Last year, the Colorado Rockies would have been considered insane if they entertained trade talk about Ubaldo Jimenez. Jimenez was 15-1 with a 2.20 ERA when he started the All-Star Game for the National League. When baseball executives discussed the best pitchers in the Major Leagues, his name was mentioned prominently.
But, these days, the Rockies have said they are willing to listen to offers on Jimenez. Jimenez’s production has dropped since that brilliant first half in 2010 and he is said to be disenchanted with the Rockies because of his team-friendly contract. Suddenly, the Rockies have publicly acknowledged that Jimenez could be acquired if a team overwhelmed them with a proposal.
As the Yankees monitor Jimenez’s situation, they have scoffed at the idea of being the club that surrenders four elite prospects for the 27-year old. Dan O’Dowd, the Rockies’ general manager, told The Denver Post that the team would need to make “a Herschel Walker” trade to move Jimenez. The Dallas Cowboys traded Walker to the Minnesota Vikings for a bushel of players and draft picks, which helped revive the organization.
When I mentioned the Herschel Walker scenario to general manager Brian Cashman, he simply said, “We’re not going to do anything stupid.”
According to Sports Illustrated’s website, the Rockies would want Ivan Nova, Manny Banuelos, Jesus Montero and Dellin Betances from the Yankees for Jimenez. There is no way the Yankees will give up four of their best young players for the right-hander. Cashman listed Montero, Betances, Banuelos and Austin Romine as prospects he has “no inclination to trade.”
But the Yankees have internally discussed how they could use another starter, preferably a left-hander who could help them neutralize the Boston Red Sox. The Yankees aren’t enthused about Wandy Rodriguez, a lefty who is 6-6 with a 3.67 ERA for the Houston Astros. While Cashman thinks the Yankees “definitely have enough” pitching “to get in the playoffs,” he also knows there are some concerns. After CC Sabathia, the Yankees don’t have a definitive No. 2 starter. There are doubts about all of the current candidates.
Bartolo Colon, who has been the Yankees’ second-best starter, was trampled for eight runs in his last start, has been plagued by a hamstring injury and must prove that he’s not fading. A.J. Burnett, who was supposed to be the No. 2 man after Sabathia, lost that distinction during a dreadful 2010. He has pitched much better this season, but the Yankees can’t risk putting him behind Sabathia. Like Colon, Freddy Garcia has to show he’s not operating on fumes. Phil Hughes won his first game of the season in his last start, but it’s too early to know how effective he will be for the rest of 2011.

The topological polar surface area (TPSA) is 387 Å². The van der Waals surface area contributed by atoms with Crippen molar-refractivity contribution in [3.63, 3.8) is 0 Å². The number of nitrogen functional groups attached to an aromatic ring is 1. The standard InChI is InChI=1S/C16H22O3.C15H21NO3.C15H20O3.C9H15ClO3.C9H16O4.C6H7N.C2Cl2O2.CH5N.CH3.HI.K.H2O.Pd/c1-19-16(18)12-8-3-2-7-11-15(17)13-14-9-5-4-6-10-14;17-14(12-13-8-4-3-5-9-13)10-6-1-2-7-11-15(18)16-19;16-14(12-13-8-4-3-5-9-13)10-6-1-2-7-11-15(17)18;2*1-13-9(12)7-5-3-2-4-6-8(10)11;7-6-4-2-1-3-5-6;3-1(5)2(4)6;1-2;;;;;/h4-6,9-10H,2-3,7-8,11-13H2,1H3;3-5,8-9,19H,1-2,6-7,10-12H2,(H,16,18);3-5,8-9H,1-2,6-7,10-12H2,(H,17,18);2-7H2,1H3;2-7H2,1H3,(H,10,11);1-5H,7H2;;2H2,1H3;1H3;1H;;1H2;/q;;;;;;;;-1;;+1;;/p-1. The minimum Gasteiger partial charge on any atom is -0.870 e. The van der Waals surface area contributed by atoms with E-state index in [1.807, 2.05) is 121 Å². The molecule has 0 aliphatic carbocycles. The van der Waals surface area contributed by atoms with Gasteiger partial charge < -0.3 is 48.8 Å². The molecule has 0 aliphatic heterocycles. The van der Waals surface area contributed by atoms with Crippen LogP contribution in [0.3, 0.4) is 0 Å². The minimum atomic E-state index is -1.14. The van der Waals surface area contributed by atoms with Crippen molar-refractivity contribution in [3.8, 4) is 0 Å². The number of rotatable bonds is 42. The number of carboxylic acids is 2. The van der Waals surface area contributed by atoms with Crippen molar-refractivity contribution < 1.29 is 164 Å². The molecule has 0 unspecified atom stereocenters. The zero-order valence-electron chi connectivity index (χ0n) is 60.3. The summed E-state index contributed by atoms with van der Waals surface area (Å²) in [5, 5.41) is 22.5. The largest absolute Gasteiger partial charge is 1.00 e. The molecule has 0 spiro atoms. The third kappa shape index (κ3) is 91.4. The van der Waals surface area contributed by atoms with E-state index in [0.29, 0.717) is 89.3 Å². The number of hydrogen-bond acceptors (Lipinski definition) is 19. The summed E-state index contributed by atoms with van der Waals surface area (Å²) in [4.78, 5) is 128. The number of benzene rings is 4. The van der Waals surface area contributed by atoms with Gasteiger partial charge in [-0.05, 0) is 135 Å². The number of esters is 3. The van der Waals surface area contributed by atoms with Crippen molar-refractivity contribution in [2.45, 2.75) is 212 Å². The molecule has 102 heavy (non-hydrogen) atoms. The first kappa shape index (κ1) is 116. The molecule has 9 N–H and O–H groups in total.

The doubts about the starters are why the Yankees have been linked to Jimenez. With the July 31 non-waiver deadline approaching, the Yankees will undoubtedly be connected to other pitchers as well. In 2009, the Yankees were hunting for a starter. Cashman reacted by acquired Chad Gaudin, a back of the rotation type, from the San Diego Padres because he thought the prices for pitchers were too high. Cashman cited that example to intimate that it could happen again.
“If the prices stink,” Cashman said, “I’m not going there.”
By even acknowledging that Jimenez is available, some baseball executives said that the Rockies have devalued their pitcher. Jimenez will make $4.2 million in 2012 and there are club options for $5.75 in 2013 and $8 million in 2014, which is a sweet deal for the Rockies. The Rockies know Jimenez better than anyone. If the Rockies thought that Jimenez would return to his form from 2010, why would they trade him? Sure, the Rockies would snare several prospects, but Jimenez is supposed to be a sure thing. Prospects never are.
“It tells me that they’re tired of him,” said one Major League executive. “That’s a red flag.”
Jimenez is 5-8 with a 4.08 ERA and averages eight strikeouts and 3.5 walks per game. Nova, who is at Class AAA Scranton, was 8-4 with a 4.12 ERA and averaged five strikeouts and 3.6 walks per game while with the Yankees and in a better offensive league. This isn’t to suggest that Nova is better, but it’s more evidence for the Yankees to digest as they consider their options.
Since the Yankees have been willing to trade Montero in the past, it is likely that he would be included in a trade. If the Yankees dealt one of their better pitchers, they would surrender Nova ahead of Banuelos or Betances. Could Montero and Nova and two other prospects that aren’t named Banuelos or Betances be enough to satisfy the Rockies? If the Rockies are fixated on getting Banuelos, Betances, Montero and Nova, the Yankees will not engage them. Perhaps the Rockies will wait until the offseason and try and get a stash of players then.
Even though Cashman emphasized that he doesn’t like to “give up my young talent,” he added that ownership might feel differently and could overrule him. The Yankees always have the mandate of winning a World Series title. To have the best chance of doing that in 2011, it would help the Yankees to have a legitimate No. 2 starter.
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